Brief case changing intimidating therapy unchangeable

and domestic violence claims to the definition of “refugee” be addressed by articulating broadly applicable principles to guide adjudicators in applying the refugee definition and other statutory and regulatory provisions generally.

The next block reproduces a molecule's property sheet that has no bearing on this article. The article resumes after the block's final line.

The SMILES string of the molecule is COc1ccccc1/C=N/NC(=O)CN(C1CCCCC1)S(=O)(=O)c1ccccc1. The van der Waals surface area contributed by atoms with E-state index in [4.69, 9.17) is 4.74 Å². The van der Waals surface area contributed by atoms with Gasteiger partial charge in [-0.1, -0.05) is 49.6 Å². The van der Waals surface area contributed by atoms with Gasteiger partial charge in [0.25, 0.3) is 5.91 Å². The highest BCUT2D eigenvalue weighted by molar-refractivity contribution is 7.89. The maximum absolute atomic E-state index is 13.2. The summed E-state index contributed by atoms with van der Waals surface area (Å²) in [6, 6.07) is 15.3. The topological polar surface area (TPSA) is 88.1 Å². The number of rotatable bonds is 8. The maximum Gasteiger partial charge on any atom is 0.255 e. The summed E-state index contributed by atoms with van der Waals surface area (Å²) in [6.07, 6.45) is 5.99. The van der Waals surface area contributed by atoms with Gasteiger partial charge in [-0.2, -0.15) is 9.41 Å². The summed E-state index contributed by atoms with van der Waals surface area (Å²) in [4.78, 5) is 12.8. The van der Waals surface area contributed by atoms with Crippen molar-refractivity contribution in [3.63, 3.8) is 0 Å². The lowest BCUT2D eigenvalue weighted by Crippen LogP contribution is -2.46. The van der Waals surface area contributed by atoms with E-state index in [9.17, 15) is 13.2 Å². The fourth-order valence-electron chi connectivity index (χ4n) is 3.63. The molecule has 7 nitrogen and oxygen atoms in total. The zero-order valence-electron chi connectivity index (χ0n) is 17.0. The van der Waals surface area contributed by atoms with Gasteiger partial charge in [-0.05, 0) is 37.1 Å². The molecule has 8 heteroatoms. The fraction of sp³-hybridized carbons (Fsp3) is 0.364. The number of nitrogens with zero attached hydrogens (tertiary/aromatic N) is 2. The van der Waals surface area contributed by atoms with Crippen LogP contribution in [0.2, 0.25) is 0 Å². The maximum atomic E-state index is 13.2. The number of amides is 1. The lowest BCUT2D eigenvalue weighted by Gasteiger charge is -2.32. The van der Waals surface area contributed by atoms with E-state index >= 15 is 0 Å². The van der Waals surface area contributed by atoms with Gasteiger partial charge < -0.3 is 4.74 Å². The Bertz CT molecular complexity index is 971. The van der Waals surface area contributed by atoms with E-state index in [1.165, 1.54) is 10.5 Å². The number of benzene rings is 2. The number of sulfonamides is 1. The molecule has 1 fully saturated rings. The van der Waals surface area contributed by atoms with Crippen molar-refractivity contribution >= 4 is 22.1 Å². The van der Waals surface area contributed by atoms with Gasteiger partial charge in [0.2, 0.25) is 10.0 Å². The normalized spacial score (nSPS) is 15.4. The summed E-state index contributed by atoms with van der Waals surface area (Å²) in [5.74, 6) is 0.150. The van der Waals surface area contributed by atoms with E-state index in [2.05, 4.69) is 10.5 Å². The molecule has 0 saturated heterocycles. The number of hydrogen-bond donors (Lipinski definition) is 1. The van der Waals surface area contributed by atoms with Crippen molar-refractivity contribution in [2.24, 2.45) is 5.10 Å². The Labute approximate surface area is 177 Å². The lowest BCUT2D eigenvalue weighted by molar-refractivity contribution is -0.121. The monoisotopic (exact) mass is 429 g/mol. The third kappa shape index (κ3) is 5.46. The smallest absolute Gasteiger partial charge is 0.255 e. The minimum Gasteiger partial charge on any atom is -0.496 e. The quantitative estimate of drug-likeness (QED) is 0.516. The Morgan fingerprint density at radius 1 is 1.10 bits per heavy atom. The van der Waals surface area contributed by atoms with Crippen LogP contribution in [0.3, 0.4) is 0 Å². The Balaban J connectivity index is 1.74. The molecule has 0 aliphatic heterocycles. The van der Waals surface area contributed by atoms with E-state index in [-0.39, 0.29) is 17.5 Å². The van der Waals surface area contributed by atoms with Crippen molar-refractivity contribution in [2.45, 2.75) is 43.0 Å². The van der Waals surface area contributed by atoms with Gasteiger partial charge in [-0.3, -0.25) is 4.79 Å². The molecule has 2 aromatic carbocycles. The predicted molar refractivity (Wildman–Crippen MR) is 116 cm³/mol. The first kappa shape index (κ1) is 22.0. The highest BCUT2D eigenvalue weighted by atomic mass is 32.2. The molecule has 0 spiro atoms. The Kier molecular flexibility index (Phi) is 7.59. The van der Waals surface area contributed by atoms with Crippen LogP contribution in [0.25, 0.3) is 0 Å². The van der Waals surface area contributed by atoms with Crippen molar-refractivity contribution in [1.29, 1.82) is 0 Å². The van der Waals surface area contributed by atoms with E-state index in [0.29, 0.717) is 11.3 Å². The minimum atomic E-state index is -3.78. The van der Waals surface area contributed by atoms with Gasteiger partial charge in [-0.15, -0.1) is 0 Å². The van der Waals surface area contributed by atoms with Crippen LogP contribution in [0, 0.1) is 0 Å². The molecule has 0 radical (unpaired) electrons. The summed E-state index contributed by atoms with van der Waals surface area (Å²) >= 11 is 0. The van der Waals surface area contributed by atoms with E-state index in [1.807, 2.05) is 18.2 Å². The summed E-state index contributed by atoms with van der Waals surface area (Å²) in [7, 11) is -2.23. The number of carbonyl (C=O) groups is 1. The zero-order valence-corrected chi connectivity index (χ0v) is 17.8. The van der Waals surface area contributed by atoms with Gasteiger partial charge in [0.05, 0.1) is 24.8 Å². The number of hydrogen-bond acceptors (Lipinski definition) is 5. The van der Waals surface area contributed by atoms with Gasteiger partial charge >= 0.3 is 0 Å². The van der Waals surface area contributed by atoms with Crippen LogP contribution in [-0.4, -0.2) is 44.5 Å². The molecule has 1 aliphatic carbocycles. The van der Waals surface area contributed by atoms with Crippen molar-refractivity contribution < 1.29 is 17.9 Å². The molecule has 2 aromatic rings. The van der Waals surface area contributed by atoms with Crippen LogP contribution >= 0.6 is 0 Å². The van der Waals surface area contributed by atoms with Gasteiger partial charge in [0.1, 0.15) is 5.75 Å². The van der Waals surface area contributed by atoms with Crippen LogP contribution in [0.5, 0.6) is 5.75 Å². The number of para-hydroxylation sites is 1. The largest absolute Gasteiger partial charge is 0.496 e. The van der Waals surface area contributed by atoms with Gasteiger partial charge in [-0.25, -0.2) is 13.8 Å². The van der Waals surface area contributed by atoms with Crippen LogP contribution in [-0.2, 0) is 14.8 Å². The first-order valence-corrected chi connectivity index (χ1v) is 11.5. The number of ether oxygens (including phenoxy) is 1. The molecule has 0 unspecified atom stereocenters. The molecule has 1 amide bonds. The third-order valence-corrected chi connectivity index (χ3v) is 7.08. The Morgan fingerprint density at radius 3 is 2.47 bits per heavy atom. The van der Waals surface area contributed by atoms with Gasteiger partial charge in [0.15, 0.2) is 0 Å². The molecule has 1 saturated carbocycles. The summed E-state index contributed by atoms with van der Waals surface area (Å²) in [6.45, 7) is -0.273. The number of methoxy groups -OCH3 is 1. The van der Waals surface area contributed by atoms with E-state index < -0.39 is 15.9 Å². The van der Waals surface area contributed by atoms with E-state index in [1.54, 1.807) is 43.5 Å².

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This rule sets out the requirements for determining what qualifies as “a particular social group,” clarifies the relevance of past experience, and provides a list of non-determinative factors to be considered. This would be the case, for example, if a woman could not reasonably be expected to divorce because of religious, cultural, or legal constraints.At that point in the past, however, that experience could have been avoided or changed.In other words, the individual could have refrained from joining the group.A case-by-case approach would reflect that reality, and would also leave the refinement of applicable principles open to further development. law, a showing of past persecution qualifies an applicant for refugee status. The presumption can be rebutted by evidence of a fundamental change in circumstances, including country conditions information, or a showing of a reasonable internal relocation alternative.The Department is nonetheless seeking comments on the relative merits of this approach, and other possible approaches, to providing for consideration of domestic violence claims as a basis for asylum and withholding of removal. The Department recognizes that some cases involving past persecution by non-government persecutors may present questions about whether the presumption of a well-founded fear of future persecution is appropriate.These factors are drawn from existing administrative and judicial precedent on the meaning of the “particular social group” ground. In that case, the Ninth Circuit stated that “the phrase `particular social group’ implies a collection of people closely affiliated with each other, who are actuated by some common impulse or interest,” .

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